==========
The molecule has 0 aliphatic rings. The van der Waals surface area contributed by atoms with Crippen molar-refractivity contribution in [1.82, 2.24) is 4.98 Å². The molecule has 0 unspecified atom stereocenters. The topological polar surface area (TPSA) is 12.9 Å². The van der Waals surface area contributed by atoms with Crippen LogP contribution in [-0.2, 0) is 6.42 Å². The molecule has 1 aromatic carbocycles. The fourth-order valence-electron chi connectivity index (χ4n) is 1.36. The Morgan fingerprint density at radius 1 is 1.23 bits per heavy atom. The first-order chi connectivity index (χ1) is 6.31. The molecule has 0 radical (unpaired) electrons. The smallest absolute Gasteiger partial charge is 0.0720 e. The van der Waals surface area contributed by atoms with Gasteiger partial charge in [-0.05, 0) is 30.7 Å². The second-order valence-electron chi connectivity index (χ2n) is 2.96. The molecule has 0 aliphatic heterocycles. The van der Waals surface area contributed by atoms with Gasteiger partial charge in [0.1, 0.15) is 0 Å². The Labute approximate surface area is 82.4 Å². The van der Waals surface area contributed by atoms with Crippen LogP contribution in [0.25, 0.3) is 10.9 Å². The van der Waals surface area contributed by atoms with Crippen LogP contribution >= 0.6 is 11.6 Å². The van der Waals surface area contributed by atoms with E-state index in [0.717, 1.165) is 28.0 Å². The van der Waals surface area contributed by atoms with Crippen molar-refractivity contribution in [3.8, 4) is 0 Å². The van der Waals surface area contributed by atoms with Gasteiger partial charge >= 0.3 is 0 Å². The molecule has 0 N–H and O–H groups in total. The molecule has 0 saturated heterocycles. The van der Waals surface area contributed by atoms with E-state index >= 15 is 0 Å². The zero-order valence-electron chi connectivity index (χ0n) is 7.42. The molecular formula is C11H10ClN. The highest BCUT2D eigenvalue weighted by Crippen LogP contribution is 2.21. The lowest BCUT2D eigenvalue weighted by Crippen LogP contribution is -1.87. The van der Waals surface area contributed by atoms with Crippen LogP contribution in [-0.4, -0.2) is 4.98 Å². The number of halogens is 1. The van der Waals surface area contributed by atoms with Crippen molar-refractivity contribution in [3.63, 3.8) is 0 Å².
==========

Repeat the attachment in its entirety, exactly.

The molecule has 0 aliphatic rings. The van der Waals surface area contributed by atoms with Crippen molar-refractivity contribution in [1.82, 2.24) is 4.98 Å². The molecule has 0 unspecified atom stereocenters. The topological polar surface area (TPSA) is 12.9 Å². The van der Waals surface area contributed by atoms with Crippen LogP contribution in [-0.2, 0) is 6.42 Å². The molecule has 1 aromatic carbocycles. The fourth-order valence-electron chi connectivity index (χ4n) is 1.36. The Morgan fingerprint density at radius 1 is 1.23 bits per heavy atom. The first-order chi connectivity index (χ1) is 6.31. The molecule has 0 radical (unpaired) electrons. The smallest absolute Gasteiger partial charge is 0.0720 e. The van der Waals surface area contributed by atoms with Gasteiger partial charge in [-0.05, 0) is 30.7 Å². The second-order valence-electron chi connectivity index (χ2n) is 2.96. The molecule has 0 aliphatic heterocycles. The van der Waals surface area contributed by atoms with Gasteiger partial charge in [0.1, 0.15) is 0 Å². The Labute approximate surface area is 82.4 Å². The van der Waals surface area contributed by atoms with Crippen LogP contribution in [0.25, 0.3) is 10.9 Å². The van der Waals surface area contributed by atoms with Crippen LogP contribution >= 0.6 is 11.6 Å². The van der Waals surface area contributed by atoms with E-state index in [0.717, 1.165) is 28.0 Å². The van der Waals surface area contributed by atoms with Crippen molar-refractivity contribution in [3.8, 4) is 0 Å². The van der Waals surface area contributed by atoms with Gasteiger partial charge >= 0.3 is 0 Å². The molecule has 0 N–H and O–H groups in total. The molecule has 0 saturated heterocycles. The van der Waals surface area contributed by atoms with E-state index >= 15 is 0 Å². The zero-order valence-electron chi connectivity index (χ0n) is 7.42. The molecular formula is C11H10ClN. The highest BCUT2D eigenvalue weighted by Crippen LogP contribution is 2.21. The lowest BCUT2D eigenvalue weighted by Crippen LogP contribution is -1.87. The van der Waals surface area contributed by atoms with Crippen LogP contribution in [-0.4, -0.2) is 4.98 Å². The number of halogens is 1. The van der Waals surface area contributed by atoms with Crippen molar-refractivity contribution in [3.63, 3.8) is 0 Å².